Waka Kotahi NZ Transport Agency siphons over $500 million from Taranaki to spend elsewhere, region's highways 'falling apart' - mayor

Robin Martin for RNZ

The mayor of New Plymouth says Waka Kotahi has siphoned off half a billion dollars from Taranaki over the past decade while the region's state highways are falling apart.

Documents released to Neil Holdom under the Official Information Act show in 10 years, the region has contributed about $550 million to the roading agency's coffers which was spent elsewhere - primarily in the main centres.

Waka Kotahi says that is a too simplistic view and the transport agency prioritises where it spends its money, by the greatest need.

Stratford mother Sandra Ngatai has first-hand experience of the perilous condition of Taranaki's roads.

She was driving to the New Plymouth Airport on State Highway 3 recently when she saw a bunch of cars pulled up on the side of the road.

"And their lights were flashing and I was like why are they there? And I started slowing down but it was too late I'd already hit it.

"So, there was three in a row actually, three pot holes in a row and I became like the fifth victim cause there was already four cars there."

Ngatai said it was a frightening experience.

"So, I hit it and my left wheel went in and I felt my right side front come up and then when I went to carry on it just went bang because I went over the bump, over the last bit of it."

She was left with two flat tyres and a repair bill in the hundreds of dollars.

Doug Peach of Symons Transport said the state of the roads was shocking and was affecting his drivers' well being.

"They're atrocious, they're atrocious and it's affecting, it's taking a toll on them physically and mentally driving on our roads.

"They don't have room in a heavy motor vehicle to avoid pot holes. They can't swerve to avoid a pot holes like a car can. You can't drive it on the wrong side of the road, so they have to go through them."

It had been a wet winter, but Peach said something more fundamental was at play.

"Something that's happened a number of years ago has got it to the point where it's finally breaking, where the maintenance that the crews do isn't enough to keep it up to scratch.

"Where we are seeing pot holes fixed on a Friday come Monday the contents of that pot hole has washed out."

New Plymouth mayor Neil Holdom said he knew what the problem was.

"Basically they've skimmed enough fuel taxes and road user charges from Taranaki drivers and businesses in the past 10 years to pay for half of Transmission Gully while our state highways are falling to pieces."

Documents released to Holdom under the OIA showed Taranaki was only getting back 33 cents in the dollar of what it had contributed to the New Zealand Transport Agency, Waka Kotahi.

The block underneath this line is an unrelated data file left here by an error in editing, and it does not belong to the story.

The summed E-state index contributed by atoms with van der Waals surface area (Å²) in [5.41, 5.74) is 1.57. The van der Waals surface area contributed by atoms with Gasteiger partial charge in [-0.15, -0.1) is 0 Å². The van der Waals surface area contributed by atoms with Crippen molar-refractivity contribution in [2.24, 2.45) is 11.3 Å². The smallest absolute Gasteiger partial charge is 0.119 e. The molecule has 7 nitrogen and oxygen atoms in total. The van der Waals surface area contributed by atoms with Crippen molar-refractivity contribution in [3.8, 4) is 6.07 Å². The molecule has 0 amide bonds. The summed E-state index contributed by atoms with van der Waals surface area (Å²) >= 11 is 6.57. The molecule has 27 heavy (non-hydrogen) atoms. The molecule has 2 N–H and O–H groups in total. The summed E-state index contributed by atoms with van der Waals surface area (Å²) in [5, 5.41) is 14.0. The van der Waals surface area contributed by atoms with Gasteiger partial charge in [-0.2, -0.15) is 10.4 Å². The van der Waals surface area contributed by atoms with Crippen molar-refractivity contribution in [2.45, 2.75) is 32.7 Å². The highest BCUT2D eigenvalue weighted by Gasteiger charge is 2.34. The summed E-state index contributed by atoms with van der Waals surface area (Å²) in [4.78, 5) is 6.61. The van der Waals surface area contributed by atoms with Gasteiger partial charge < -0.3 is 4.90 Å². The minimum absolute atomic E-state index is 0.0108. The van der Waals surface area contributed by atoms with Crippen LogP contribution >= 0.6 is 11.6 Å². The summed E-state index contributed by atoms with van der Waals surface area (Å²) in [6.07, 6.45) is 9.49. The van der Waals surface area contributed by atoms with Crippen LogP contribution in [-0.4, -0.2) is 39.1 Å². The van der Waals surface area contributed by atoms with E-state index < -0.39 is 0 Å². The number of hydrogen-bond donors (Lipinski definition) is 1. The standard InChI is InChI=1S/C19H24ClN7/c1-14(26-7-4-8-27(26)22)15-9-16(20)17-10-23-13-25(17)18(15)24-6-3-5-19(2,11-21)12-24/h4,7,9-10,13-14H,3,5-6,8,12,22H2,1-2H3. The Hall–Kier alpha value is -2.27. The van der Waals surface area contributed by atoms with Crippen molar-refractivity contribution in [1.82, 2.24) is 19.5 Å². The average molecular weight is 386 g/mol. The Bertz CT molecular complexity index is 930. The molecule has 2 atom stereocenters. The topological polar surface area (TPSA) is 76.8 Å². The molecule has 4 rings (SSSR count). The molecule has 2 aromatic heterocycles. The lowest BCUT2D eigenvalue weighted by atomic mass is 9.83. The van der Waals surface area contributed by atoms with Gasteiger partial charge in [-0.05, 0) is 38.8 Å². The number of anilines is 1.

He said to find evidence that the region's state highways were being systematically run down while cash was being pulled out of Taranaki to spend in Wellington, Christchurch and Auckland, bordered on the scandalous.

"You can see from NZTA's own board reports that it's areas like Taranaki, Bay of Plenty and Southland etc that are generating far more revenue for Waka Kotahi than is being invested back and then they literally make us beg for basic transport upgrades."

A group of regional mayors wanted to meet with the Waka Kotahi board to discuss their concerns around funding, financing and asset management, Holdom said.

Waka Kotahi director of regional relationships Linda Stewart said the transport agency drew its funding from multiple sources.

"The maintenance of state highways, as well as local roads, is funded by several revenue sources, including fuel excise duty and road user charges, as well as revenue from vehicle and driver registration and licensing, state highway property disposal and leasing, road tolling and local government rates."

Waka Kotahi prioritised where it spent its money, by the greatest need, Stewart said.

"It is an over-simplification to imagine that heavy transport and freight companies are operating only, or even predominantly, within the regions in which they pay road user charges."

However, she conceded that funding constraints over the last 10 years had impacted the condition of state highways and it would take some time to bring them back up to a higher standard.

"We are working hard to make the most of a finite budget both in Taranaki and across the rest of the country, and we expect to see improvements in Taranaki year on year."

Waka Kotahi supported a Ministry of Transport review of its funding model, Stewart said.

Waka Kotahi investments in Taranaki:

  • $166m to maintain Taranaki's local roads and state highway as part of the 2021-24 National Land Transport Programme

  • $280m for Te Ara o Te Ata: Mt Messenger Bypass project

  • $82m for Te Ara Tūtohu: Waitara to Bell Block safety improvements project

  • $25m upgrades on State Highway 43, Forgotten World Highway

  • $21m for safety improvements on SH3 between New Plymouth and Egmont Village

  • $33.4m for safety upgrades on SH3 between New Plymouth and Hawera.